M4 congestion 'can't carry on', says Edwina Hart
Transport Minister Edwina Hart has insisted that traffic problems around Newport must be dealt with, after two former Labour ministers criticised plans for an M4 relief road.
She told BBC Wales that no final decision had been taken to build a new road to the south of the city.
The decision will be made after the 2016 assembly election, she said.
Former environment ministers Alun Davies and John Griffiths have both spoken out against the scheme.
The preferred, so-called "black route" for a relief road between junctions 23 and 29 of the M4 goes through the Gwent Levels wetlands, which environmental groups say is an important wildlife habitat.
Mr Griffiths, who represents Newport East, warned the assembly in a debate on Wednesday of the "incredibly damaging" environmental impact of the proposals.
Mr Davies told assembly members that the Welsh government had taken "the wrong decision" that did not reflect Labour Party "commitments" and called for the plans to be re-examined.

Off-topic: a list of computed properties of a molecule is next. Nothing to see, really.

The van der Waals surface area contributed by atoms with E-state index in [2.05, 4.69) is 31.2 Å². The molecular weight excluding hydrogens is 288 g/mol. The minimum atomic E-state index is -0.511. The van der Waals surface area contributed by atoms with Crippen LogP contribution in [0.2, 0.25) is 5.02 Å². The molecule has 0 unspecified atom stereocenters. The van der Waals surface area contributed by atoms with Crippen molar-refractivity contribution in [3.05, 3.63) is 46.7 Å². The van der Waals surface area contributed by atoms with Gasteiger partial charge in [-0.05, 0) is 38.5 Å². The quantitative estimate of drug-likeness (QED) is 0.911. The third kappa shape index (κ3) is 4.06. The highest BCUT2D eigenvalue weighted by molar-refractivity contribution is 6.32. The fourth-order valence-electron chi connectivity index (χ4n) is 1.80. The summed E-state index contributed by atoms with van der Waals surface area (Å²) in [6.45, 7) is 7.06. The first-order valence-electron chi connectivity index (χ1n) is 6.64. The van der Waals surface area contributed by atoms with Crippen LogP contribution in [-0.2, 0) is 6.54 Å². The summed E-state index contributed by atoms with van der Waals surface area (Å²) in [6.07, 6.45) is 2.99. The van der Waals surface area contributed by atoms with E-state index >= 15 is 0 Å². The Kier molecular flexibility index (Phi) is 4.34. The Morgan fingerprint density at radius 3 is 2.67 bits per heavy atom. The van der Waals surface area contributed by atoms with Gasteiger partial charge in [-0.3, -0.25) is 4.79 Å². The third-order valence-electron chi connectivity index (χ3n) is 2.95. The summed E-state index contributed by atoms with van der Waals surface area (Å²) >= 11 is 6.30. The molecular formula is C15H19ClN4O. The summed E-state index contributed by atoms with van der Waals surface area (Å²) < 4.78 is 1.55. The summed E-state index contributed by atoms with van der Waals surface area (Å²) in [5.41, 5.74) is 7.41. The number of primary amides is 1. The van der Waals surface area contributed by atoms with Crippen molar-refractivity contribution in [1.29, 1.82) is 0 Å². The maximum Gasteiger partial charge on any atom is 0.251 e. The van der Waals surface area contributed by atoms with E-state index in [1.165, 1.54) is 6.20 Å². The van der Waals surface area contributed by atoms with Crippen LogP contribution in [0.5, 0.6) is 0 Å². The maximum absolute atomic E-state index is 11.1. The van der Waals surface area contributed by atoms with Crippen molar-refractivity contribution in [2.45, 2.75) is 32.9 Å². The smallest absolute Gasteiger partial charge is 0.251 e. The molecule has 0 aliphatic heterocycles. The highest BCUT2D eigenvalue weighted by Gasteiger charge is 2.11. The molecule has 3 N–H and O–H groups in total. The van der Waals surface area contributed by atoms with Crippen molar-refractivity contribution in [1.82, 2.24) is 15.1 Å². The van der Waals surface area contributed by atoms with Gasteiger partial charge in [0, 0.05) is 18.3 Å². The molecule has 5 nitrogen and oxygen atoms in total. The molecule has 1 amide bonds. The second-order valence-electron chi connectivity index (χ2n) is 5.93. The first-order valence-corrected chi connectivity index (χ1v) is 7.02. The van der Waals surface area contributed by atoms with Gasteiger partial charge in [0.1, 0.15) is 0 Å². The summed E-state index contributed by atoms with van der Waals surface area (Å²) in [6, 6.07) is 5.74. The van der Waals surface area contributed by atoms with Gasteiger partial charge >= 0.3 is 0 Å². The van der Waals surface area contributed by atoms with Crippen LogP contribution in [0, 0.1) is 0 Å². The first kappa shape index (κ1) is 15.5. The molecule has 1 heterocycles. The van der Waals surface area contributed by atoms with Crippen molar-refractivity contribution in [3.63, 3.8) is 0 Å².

Mrs Hart told Sunday Politics Wales that "out of 60 members there are some people who are not happy about this decision", but she denied there was growing disquiet and said that she had spoken to business people who were "very content".
"No decision has been taken," she said.
"I've made a decision on a preferred route, the preferred route will have a full environmental impact assessment.
"That's bound to, I think, be followed by a public inquiry and decisions will be made after the next assembly elections about whether to go ahead with it."
Responding to the criticisms of her former cabinet colleagues, she said: "We are in a democracy and people are entitled to their opinions and it doesn't frighten me if someone has a different opinion to me."
She added: "We certainly can't carry on with the situation we've got in Newport in terms of traffic - it's not helpful for traffic, it's not helpful for people commuting."
The Welsh government is acquiring powers to borrow up to £500m to help fund the scheme, although Mrs Hart stressed that not all of that would be spent on the M4.
Asked how the rest of the estimated £1bn cost would be paid for, she said the Welsh government would have to look at its "budget provisions" but stressed it was a long-term project.
"I'm just concentrating now on the really practical aspects of how we deal with the environmental impact when there's a public inquiry, so we get to the stage when somebody will make the final decision," she said.